All you need to know regarding the housing market in Toronto, Canada and abroad.
This week in Toronto: Analysts calling housing market a house of cards and building code changes bring their challenges.
Elsewhere: Trudeau enters the housing discussion, U.S housing starts dip and it's not just London going through a crisis.
Toronto's Real Estate Market Is A House Of Cards (NOW Magazine)
For a long time we've known that Toronto's hot house and condo market was entering uncharted territory. As early as 2010, Canadian Centre for Policy Alternatives senior economist David Macdonald warned that Toronto (along with other Canadian cities) was experiencing housing price increases that were "outside of their historic comfort zone."
‘The party will come to an end,’ TD says of housing in Toronto, Vancouver (The Globe and Mail)
Vancouver and Toronto will soon be calling it a night, Toronto-Dominion Bank says. But the end of their housing “party” won’t be bad, and won’t happen until next year, the bank said in a new report.
Code changes bring learning curve (The Toronto Star)
“It hasn’t been a walk in the park,” said David Moses of Moses Structural Engineers, who is working on both Heartwood The Beach and Cabin Toronto. He worked in B.C. for a decade and moved to Ontario 10 years ago, and so he has a background in multi-storey wood structures. “We’re telling clients that even before they’ve bought the property to get us involved, including the city.”
Trudeau warns housing solution in Toronto and Vancouver could hurt elsewhere (The Toronto Star)
Speaking Friday morning on CBC Radio in Vancouver, Trudeau said any solutions will require collaboration between all levels of government, as well as academics and stakeholders.
“If some people being priced out of single-detached homes in Toronto and Vancouver is a significant crisis, what would 2008 be, the apocalypse?,” said David Baskin, president of Baskin Wealth Management, in an interview with BNN.
IMF housing heat map shows Canadian household debt scorching (The Globe and Mail)
It’s not the first time that the IMF has issued such an alert. For that matter, such warnings have been pouring in from far and wide amid a surge in home prices in Vancouver and Toronto and their surrounding regions.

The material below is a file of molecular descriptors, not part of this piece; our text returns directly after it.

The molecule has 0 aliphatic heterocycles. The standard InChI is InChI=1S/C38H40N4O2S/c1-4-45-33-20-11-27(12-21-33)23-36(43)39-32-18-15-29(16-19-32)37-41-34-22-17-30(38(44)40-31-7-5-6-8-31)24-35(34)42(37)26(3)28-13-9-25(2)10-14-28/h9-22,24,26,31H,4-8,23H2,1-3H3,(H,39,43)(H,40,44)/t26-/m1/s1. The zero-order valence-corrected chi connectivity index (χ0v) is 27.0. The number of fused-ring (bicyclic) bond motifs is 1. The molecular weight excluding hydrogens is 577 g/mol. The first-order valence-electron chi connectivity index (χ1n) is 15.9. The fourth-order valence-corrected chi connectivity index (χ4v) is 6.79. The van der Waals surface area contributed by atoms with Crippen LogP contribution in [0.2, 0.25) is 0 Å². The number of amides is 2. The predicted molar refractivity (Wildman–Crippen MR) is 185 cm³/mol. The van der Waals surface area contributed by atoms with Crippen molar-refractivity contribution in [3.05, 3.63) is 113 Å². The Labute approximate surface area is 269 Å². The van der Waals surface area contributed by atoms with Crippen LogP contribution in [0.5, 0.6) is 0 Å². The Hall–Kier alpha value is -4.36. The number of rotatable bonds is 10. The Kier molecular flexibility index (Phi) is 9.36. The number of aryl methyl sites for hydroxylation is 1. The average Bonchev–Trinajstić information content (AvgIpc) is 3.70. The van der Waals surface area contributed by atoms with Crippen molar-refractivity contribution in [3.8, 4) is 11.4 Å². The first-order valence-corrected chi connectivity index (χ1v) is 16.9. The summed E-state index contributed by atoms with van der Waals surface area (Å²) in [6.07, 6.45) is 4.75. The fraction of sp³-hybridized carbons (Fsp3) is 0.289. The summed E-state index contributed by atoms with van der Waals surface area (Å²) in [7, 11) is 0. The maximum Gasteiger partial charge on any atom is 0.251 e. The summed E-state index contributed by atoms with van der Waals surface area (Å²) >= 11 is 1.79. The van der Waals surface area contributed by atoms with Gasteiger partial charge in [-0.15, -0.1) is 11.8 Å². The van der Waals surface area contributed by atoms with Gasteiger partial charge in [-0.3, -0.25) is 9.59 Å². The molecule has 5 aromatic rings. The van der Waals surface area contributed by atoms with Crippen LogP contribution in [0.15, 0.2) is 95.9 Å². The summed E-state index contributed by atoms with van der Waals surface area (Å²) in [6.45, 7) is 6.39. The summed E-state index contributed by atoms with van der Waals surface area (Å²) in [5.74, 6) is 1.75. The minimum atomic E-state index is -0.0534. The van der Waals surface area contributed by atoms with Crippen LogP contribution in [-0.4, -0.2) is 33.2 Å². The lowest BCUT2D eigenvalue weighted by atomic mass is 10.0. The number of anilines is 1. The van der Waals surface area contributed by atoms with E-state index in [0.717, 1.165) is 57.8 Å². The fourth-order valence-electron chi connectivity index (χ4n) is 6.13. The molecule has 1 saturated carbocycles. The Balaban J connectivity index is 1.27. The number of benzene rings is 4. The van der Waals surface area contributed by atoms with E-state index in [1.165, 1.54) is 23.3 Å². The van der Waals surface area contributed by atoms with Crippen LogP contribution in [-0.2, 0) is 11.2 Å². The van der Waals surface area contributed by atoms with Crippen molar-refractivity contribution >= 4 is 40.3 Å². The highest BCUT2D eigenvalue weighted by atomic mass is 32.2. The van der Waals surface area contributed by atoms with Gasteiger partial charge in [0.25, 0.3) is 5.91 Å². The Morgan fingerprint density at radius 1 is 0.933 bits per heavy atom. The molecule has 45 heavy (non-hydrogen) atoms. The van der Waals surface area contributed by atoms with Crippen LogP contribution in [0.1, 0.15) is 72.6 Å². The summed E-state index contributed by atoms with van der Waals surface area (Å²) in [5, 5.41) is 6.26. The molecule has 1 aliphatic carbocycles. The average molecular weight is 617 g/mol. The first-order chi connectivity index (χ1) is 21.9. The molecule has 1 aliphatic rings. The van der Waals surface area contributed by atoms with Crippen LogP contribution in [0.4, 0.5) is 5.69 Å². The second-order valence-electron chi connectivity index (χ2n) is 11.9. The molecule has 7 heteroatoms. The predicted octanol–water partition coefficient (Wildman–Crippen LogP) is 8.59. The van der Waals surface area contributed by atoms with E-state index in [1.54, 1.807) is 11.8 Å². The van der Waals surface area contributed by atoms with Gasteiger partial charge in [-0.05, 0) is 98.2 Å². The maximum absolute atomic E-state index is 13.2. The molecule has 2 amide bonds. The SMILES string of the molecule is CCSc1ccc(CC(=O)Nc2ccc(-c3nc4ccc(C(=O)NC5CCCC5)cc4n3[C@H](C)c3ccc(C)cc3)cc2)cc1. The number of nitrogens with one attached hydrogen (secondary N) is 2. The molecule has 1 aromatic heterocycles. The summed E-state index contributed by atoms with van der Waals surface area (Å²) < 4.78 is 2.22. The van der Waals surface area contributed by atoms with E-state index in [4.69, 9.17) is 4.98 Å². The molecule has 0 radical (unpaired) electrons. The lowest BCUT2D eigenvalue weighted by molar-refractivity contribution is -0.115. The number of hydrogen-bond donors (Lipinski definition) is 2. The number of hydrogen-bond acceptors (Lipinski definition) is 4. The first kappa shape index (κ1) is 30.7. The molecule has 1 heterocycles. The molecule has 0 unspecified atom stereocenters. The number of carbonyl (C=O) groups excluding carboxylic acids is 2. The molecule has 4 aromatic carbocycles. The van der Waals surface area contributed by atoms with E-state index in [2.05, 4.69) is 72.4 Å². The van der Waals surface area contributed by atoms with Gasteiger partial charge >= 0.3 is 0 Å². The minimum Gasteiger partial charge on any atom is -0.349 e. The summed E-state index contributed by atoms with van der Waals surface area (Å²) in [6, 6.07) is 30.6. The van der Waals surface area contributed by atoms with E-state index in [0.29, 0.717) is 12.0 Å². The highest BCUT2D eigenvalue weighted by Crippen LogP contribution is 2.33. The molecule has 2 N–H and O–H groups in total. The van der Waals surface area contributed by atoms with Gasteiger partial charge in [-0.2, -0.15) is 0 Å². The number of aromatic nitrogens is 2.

Canada’s crazy real estate ride to slow down in 2017, realtors say (Financial Post)
“The long-awaited cooling of Canada’s housing market may be finally at hand,” said Robert Hogue, senior economist with the Royal Bank of Canada. “Only time will tell. When you look at market conditions in Canada’s two hot markets, it is still very, very tight.
U.S. housing starts slipped in May as the construction of multifamily housing units dropped, but further gains in building permits suggested a rebound that would continue to support economic growth in the second quarter.
After four years of crammed open houses, heated competition and dizzying price gains that sent the median cost of a home to $1.2 million, San Francisco’s real estate market is starting to lose steam.
In addition, 81 percent of respondents consider housing affordability to be a problem, one that most believe has gotten worse in recent years. Interestingly, 63 percent of those polled said a "great deal" or a "fair amount" can be done to address the issue, and more than 60 percent didn't think the problem was getting enough attention from the presidential candidates.
But the housing crisis is complex, and takes many forms – there are as many reasons for homelessness as there are homeless people, and building more houses won’t solve the housing crisis in areas that already have a surplus of housing. In Liverpool, south Wales and much of the industrial north, whole streets of homes are vacant, but people still struggle to afford to even rent, as a recent study by Shelter shows.
Owning a second home or vacant apartment in Paris may soon get a whole lot more expensive. If new rules agreed to by Paris City Council this week pass through France’s parliament, taxes on second homes in the city could rise to double that for primary residences, while taxes on permanently empty residential real estate would rise by four times.